Overtime exempt employees don't have the right to overtime pay under the Fair Labor Standards Act. Most companies must abide by FLSA rules if they have two or more employees and generate more than $500,000 in annual revenue, or if their employees engage in interstate commerce. Some workers are exempt from the overtime rules because they aren't governed by the FLSA, including many theater workers, truck drivers, agricultural workers and railroad workers. Both salaried and hourly workers can be exempt under the FLSA.
Exempt Salaried Employees
Examples of salaried exempt employees include:
- business managers
- computer programmers
- registered nurses
Exempt professions often require advanced or graduate-level education.
Some hourly employees are exempt from overtime rules because of the professional nature of their work. To qualify, they must make at least $27.63 per hour. For example, hourly computer professionals such as programmers and software engineers qualify as exempt if they earn at least the hourly minimum. On the other hand, hourly registered nurses are not exempt.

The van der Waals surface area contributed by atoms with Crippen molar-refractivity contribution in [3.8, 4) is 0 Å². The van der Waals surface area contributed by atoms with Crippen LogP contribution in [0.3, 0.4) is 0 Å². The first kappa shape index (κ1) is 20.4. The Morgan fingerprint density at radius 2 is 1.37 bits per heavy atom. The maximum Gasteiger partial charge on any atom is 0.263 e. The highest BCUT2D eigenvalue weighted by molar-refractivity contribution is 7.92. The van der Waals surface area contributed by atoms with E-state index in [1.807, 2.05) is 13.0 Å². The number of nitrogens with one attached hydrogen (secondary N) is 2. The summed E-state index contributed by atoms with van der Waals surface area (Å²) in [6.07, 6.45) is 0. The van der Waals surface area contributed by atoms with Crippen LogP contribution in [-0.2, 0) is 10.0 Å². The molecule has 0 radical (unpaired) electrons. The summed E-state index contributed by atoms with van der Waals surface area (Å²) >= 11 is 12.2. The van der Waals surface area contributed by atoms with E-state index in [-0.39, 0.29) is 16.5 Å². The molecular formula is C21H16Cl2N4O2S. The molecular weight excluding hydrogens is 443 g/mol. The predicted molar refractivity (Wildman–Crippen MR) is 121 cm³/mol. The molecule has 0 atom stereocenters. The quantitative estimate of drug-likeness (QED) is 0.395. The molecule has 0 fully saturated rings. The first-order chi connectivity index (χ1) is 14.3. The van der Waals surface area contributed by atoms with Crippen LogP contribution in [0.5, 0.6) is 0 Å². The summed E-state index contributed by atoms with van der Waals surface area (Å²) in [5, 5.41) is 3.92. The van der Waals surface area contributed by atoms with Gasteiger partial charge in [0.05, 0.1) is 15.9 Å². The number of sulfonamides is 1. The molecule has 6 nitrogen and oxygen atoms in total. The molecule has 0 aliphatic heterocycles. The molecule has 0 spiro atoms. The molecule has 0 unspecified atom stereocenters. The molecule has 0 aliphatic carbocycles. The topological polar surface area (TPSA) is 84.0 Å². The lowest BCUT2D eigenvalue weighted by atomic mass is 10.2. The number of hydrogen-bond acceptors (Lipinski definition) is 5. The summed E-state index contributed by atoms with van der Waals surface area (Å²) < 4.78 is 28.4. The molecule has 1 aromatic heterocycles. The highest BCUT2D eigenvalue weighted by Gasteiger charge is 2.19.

Some seasonal employees, such as those who work in recreational parks, are also exempt from overtime rules.
- U.S. Department of Labor: Compliance Assistance -- Wages and the Fiar Labor Standards Act (FLSA)
- FLSA.com: Coverage Under the FLSA
- U.S. Department of Labor: Fact Sheet #17A Exempt Employees
- U.S. Department of Labor: Wage: Fact Sheet #17G -- Salary Basis Requirement
- U.S. Department of Labor: Fact Sheet #17E: Exemption for Empl oyees in Computer-Related Occupations
- U.S. Department of Labor: Fact Sheet #17N: Nurses and the Part 541 Exemptions Under the Fair Labor Standards Act (FLSA)
- U.S. Department of Labor: elaws -- Fair Labor Standards Act Advisor -- Exemptions